- Propagation of vector-borne and infectious diseases as a result of higher temperature and recurrent floods
- Lengthening of the transmission period of important vector-borne diseases due to rise in temperature
The greatest dangers for Mauritius
Meghna Raghoobar confides that SIDS feel the disproportionate effects of Climate Change. “Firstly, the absorption of excess amounts of CO2 by the oceans has made them warmer, causing them to rise and thus posing a serious threat to low-lying SIDS. This heat also impacts the coral reefs which are vital to us, causing them to bleach and blighting ecosystems upon which we rely largely for our livelihoods and tourism industry. It really saddens me to see the amount of dead coral beneath the oceans while diving with my team.”
Vassen Kauppaymouthoo underscores that Mauritius is highly exposed to extreme climatic phenomenon with serious risks to life and hard won development gain which includes basic amenities and properties. “The following seven key sectors, namely, agriculture, coastal resources and tourism, water resources, marine and terrestrial biodiversity, fisheries, human health and infrastructure are highly vulnerable to climate change including sea level rise. The adverse impacts will also have profound socio-economic implications.”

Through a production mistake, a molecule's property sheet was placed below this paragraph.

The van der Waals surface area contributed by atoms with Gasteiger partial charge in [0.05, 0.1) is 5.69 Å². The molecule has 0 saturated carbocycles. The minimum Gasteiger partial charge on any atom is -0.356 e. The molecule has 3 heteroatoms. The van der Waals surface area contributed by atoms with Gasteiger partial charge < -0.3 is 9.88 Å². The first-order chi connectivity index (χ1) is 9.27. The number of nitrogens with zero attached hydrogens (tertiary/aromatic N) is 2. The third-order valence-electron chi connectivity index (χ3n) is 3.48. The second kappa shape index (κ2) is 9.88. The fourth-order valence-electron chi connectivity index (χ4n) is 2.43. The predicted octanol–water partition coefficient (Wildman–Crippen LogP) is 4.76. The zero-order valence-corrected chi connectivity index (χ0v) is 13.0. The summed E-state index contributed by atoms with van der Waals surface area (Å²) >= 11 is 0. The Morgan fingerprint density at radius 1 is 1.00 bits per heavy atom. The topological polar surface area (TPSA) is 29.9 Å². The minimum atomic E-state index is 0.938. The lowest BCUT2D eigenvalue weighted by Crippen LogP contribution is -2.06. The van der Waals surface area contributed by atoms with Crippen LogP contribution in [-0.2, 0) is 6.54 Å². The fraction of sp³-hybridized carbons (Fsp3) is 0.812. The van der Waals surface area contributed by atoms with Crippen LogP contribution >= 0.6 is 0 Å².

He lists the dangers as follows:
- Agriculture: Increase mortality in poultry and incidence of pests and crop diseases leading to a decrease in crop productivity, due to heat stress have been observed. “Saltwater intrusion has also been affecting agricultural farms situated in certain low lying coastal zones. A projected reduction in rainfall and an increase in evapo-transpiration may lead to as much as 15 to 25% decline in agricultural production by 2050.”
- Coastal Resources and tourism: “Accentuated beach erosion has shrunk the width of beaches around certain coastal areas in Mauritius by up to 10 meters over the eight years. Coral reefs are in a state of deterioration. Sea level has been rising at a rate of 5.6 mm/year since 2003. A projected increase in mean annual temperature extremes coupled with beach erosion can lead to a reduction in tourist arrivals accounting for a revenue loss of up US$ 50 million by 2050.”
- Water Resources: “There has been a decreasing trend in annual precipitation of about 8% compared to the 1950s coupled to an increase in rainfall variability and water scarce periods. Projections indicate that the utilizable water resources may decrease by up to 13% by 2050 if no action is taken to restore catchment areas.”